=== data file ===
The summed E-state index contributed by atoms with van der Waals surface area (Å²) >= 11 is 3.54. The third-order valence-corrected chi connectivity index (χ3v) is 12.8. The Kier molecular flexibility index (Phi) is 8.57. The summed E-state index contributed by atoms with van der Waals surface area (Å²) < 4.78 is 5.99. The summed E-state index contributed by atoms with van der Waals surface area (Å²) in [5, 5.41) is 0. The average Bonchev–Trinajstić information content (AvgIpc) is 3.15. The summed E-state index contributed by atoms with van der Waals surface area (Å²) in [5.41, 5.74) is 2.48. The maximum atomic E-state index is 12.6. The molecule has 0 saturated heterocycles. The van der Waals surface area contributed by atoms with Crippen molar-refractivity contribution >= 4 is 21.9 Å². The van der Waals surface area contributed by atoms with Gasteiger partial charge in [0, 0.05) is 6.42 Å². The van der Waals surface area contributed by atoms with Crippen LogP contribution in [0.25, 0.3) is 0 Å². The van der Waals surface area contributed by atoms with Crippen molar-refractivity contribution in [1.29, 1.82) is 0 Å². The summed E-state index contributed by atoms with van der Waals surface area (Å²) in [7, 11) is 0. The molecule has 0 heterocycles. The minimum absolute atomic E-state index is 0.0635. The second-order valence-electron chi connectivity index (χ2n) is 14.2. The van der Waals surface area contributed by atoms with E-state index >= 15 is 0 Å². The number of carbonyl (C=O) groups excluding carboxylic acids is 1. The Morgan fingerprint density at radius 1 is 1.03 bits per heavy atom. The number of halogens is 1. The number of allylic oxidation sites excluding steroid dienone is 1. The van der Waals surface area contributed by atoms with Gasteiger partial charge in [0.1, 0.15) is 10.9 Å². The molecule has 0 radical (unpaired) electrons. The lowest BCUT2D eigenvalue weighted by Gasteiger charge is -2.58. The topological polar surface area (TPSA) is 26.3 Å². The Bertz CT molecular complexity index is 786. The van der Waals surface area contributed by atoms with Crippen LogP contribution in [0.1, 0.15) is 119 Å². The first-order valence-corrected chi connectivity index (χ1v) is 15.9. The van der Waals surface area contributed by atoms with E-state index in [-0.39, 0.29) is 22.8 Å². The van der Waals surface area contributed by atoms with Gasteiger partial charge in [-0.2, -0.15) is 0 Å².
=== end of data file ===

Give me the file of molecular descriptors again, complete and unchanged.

The summed E-state index contributed by atoms with van der Waals surface area (Å²) >= 11 is 3.54. The third-order valence-corrected chi connectivity index (χ3v) is 12.8. The Kier molecular flexibility index (Phi) is 8.57. The summed E-state index contributed by atoms with van der Waals surface area (Å²) < 4.78 is 5.99. The summed E-state index contributed by atoms with van der Waals surface area (Å²) in [5, 5.41) is 0. The average Bonchev–Trinajstić information content (AvgIpc) is 3.15. The summed E-state index contributed by atoms with van der Waals surface area (Å²) in [5.41, 5.74) is 2.48. The maximum atomic E-state index is 12.6. The molecule has 0 saturated heterocycles. The van der Waals surface area contributed by atoms with Crippen molar-refractivity contribution >= 4 is 21.9 Å². The van der Waals surface area contributed by atoms with Gasteiger partial charge in [0, 0.05) is 6.42 Å². The van der Waals surface area contributed by atoms with Crippen LogP contribution in [0.25, 0.3) is 0 Å². The van der Waals surface area contributed by atoms with Crippen molar-refractivity contribution in [1.29, 1.82) is 0 Å². The summed E-state index contributed by atoms with van der Waals surface area (Å²) in [7, 11) is 0. The molecule has 0 heterocycles. The minimum absolute atomic E-state index is 0.0635. The second-order valence-electron chi connectivity index (χ2n) is 14.2. The van der Waals surface area contributed by atoms with E-state index >= 15 is 0 Å². The number of carbonyl (C=O) groups excluding carboxylic acids is 1. The Morgan fingerprint density at radius 1 is 1.03 bits per heavy atom. The number of halogens is 1. The number of allylic oxidation sites excluding steroid dienone is 1. The van der Waals surface area contributed by atoms with Gasteiger partial charge in [0.1, 0.15) is 10.9 Å². The molecule has 0 radical (unpaired) electrons. The lowest BCUT2D eigenvalue weighted by Gasteiger charge is -2.58. The topological polar surface area (TPSA) is 26.3 Å². The Bertz CT molecular complexity index is 786. The van der Waals surface area contributed by atoms with Crippen LogP contribution in [0.1, 0.15) is 119 Å². The first-order valence-corrected chi connectivity index (χ1v) is 15.9. The van der Waals surface area contributed by atoms with E-state index in [-0.39, 0.29) is 22.8 Å². The van der Waals surface area contributed by atoms with Gasteiger partial charge in [-0.2, -0.15) is 0 Å².